By KATE REARDON
EVERETT — It’s a crusade.
Paulene Watson and Matt Thompson haven’t formally met yet. But both are in vigorous pursuits to make a difference in the community after the brutal stabbing of a 14-year-old girl along the city’s Interurban Trail on Monday.
Neither know the family of the recovering girl, but each are working on ways to improve the trail. Ideas are to add lighting or signs, cut overgrown weeds and tree limbs or even install emergency kiosks with speaker phones along the trail.
"One thing I’m really afraid of is that I don’t want it to be one of those things where in two months from now nobody cares," Watson said, adding that she’s talked to dozens of people who want to help. "Somebody has to do something."
Thompson has done a lot of legwork since Monday’s attack. He’s made phone calls to decision makers, visited the trail and made lists of possible improvements.
Officials from Snohomish County PUD, the state Department of Transportation and the city police and parks departments will meet Monday to talk about a plan to make some changes along the trail, said Neil Neroutsosc, PUD spokesman.
Bob Cooper, city parks director, said the city is open to ideas and is considering adding signs that say the trail is closed from dusk to dawn.
At this point, Cooper said he has concerns over installing lighting there, however.
"Lighting that path may encourage people to use it at hours that we don’t want them out there anyway," he said. "We actually don’t want people on the trail in the dark."
Watson said safety issues are a community problem. Community members need to lead the fight for change so the city knows what direction to take, she said.
"I’m afraid to walk down those trails, but the trail is a great idea," she said, adding that maybe volunteers could patrol the area.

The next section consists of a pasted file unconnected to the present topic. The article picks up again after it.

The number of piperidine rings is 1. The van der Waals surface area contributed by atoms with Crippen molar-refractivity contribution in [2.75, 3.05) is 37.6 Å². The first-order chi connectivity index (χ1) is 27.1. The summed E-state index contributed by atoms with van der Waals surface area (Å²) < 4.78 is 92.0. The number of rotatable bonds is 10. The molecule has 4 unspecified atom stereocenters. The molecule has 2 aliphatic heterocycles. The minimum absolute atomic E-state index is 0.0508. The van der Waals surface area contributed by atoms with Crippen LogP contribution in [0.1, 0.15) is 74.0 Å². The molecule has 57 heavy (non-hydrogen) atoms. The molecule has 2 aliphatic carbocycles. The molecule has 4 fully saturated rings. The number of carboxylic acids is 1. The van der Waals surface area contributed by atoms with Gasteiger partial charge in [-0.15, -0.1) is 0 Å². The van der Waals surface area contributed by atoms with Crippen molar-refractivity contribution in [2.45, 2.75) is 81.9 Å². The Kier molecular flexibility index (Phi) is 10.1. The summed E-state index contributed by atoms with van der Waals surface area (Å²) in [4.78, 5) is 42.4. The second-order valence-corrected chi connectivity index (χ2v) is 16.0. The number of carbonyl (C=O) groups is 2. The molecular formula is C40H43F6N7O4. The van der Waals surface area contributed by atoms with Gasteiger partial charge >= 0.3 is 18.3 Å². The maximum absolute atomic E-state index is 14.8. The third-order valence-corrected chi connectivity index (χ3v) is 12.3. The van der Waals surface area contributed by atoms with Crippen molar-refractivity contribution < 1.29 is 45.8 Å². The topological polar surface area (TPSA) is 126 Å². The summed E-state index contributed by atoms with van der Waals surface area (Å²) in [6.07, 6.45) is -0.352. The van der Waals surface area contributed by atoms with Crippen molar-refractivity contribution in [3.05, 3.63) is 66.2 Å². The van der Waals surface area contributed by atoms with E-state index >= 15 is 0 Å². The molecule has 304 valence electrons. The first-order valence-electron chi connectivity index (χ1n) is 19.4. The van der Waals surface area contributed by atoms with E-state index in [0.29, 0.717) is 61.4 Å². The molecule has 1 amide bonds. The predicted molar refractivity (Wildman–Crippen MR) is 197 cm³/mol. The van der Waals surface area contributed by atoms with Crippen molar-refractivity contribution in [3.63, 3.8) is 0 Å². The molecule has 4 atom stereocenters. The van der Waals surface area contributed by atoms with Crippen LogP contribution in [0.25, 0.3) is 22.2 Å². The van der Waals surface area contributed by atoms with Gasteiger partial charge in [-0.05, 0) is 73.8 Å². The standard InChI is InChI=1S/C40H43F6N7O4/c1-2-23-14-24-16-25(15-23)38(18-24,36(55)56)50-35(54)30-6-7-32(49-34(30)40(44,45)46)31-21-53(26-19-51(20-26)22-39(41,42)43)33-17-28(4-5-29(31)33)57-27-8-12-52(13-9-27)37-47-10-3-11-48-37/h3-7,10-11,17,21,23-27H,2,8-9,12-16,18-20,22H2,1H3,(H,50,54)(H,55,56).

Watson said emergency kiosks are a great idea; the direct voice links to police have become popular at college campuses such as Everett Community College.
EvCC spokesman Pat McClain said the college installed five kiosks a few years ago.
The 10-foot or 12-foot tall kiosks are lighted, include Braille and have an emergency button and speaker. Someone can push the button and have a direct link to security, he said.
That’s helpful, because so many people walk the EvCC campus at all hours, including students taking night classes or children walking in the mornings to a nearby elementary school.
Each kiosk costs about $5,000.
"It’s comforting to know you have security … that if something is amiss, you can get ahold of somebody," McClain said.
Eastmont resident Thompson has worked his phone all week trying to find partnerships among the community and various agencies.
"Kids are important," he said. "We’ve got kids who are at risk, and now we’ve got kids getting hurt. If it was a random act of violence, that’s even worse yet."
Thompson suggested an adopt-the-trail program, getting the right people together to clear the brush and clean out the litter in the woods nearby.
He also suggested improving existing trails that link the neighborhoods to the Interurban along a 12-block stretch near where the girl was attacked. That way, Thompson said, people could get off the trail if they needed to.
"Open up access, and that will discourage (transient) camping," he said.
Thompson said he learned some surprising news on Thursday when he stopped and talked to a man drinking alcohol and walking along the trail a little past noon. Joggers and walkers use the trail for recreation. But transients use it as a north and south thoroughfare, he learned.
"I had an opportunity to talk about what was happening on the trail," he said. "There are a lot of areas between here and Seattle where homeless folks are hanging (out)."
Thompson said he hopes more people join in efforts to make the community safer.
"It’s unfortunate that you have to have an incident before people come together," he said. "If you’ve got good ideas, make sure people know what they are."
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